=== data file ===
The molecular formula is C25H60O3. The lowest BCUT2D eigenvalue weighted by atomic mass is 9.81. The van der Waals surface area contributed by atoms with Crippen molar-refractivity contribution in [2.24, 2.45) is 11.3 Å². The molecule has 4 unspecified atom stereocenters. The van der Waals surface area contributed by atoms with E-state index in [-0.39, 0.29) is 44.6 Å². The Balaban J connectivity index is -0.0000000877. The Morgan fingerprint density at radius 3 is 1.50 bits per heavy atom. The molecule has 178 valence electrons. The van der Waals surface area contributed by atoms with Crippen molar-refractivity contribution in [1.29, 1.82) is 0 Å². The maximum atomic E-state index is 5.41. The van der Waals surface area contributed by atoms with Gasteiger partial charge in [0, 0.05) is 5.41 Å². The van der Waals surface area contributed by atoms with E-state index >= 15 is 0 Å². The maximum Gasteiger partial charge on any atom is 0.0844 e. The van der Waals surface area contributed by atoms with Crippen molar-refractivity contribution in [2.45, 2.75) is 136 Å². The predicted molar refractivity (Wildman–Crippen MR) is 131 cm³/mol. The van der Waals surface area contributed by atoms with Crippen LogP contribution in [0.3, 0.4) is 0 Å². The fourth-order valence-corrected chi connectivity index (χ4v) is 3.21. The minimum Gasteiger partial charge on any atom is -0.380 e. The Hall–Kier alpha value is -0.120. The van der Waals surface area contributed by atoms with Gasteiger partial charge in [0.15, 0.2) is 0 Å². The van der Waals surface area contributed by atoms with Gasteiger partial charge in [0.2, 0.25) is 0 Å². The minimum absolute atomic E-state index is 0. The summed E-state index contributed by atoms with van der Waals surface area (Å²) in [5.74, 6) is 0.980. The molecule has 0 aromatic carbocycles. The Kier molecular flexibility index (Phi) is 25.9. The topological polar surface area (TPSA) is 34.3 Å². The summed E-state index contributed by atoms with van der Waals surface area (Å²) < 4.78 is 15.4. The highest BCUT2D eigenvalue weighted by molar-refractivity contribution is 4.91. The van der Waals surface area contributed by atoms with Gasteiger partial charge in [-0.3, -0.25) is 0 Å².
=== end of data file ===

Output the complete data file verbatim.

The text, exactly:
The molecular formula is C25H60O3. The lowest BCUT2D eigenvalue weighted by atomic mass is 9.81. The van der Waals surface area contributed by atoms with Crippen molar-refractivity contribution in [2.24, 2.45) is 11.3 Å². The molecule has 4 unspecified atom stereocenters. The van der Waals surface area contributed by atoms with E-state index in [-0.39, 0.29) is 44.6 Å². The Balaban J connectivity index is -0.0000000877. The Morgan fingerprint density at radius 3 is 1.50 bits per heavy atom. The molecule has 178 valence electrons. The van der Waals surface area contributed by atoms with Crippen molar-refractivity contribution in [1.29, 1.82) is 0 Å². The maximum atomic E-state index is 5.41. The van der Waals surface area contributed by atoms with Gasteiger partial charge in [0, 0.05) is 5.41 Å². The van der Waals surface area contributed by atoms with E-state index >= 15 is 0 Å². The maximum Gasteiger partial charge on any atom is 0.0844 e. The van der Waals surface area contributed by atoms with Crippen molar-refractivity contribution in [2.45, 2.75) is 136 Å². The predicted molar refractivity (Wildman–Crippen MR) is 131 cm³/mol. The van der Waals surface area contributed by atoms with Crippen LogP contribution in [0.3, 0.4) is 0 Å². The fourth-order valence-corrected chi connectivity index (χ4v) is 3.21. The minimum Gasteiger partial charge on any atom is -0.380 e. The Hall–Kier alpha value is -0.120. The van der Waals surface area contributed by atoms with Gasteiger partial charge in [0.15, 0.2) is 0 Å². The van der Waals surface area contributed by atoms with Gasteiger partial charge in [0.2, 0.25) is 0 Å². The minimum absolute atomic E-state index is 0. The summed E-state index contributed by atoms with van der Waals surface area (Å²) in [5.74, 6) is 0.980. The molecule has 0 aromatic carbocycles. The Kier molecular flexibility index (Phi) is 25.9. The topological polar surface area (TPSA) is 34.3 Å². The summed E-state index contributed by atoms with van der Waals surface area (Å²) < 4.78 is 15.4. The highest BCUT2D eigenvalue weighted by molar-refractivity contribution is 4.91. The van der Waals surface area contributed by atoms with Gasteiger partial charge in [-0.3, -0.25) is 0 Å².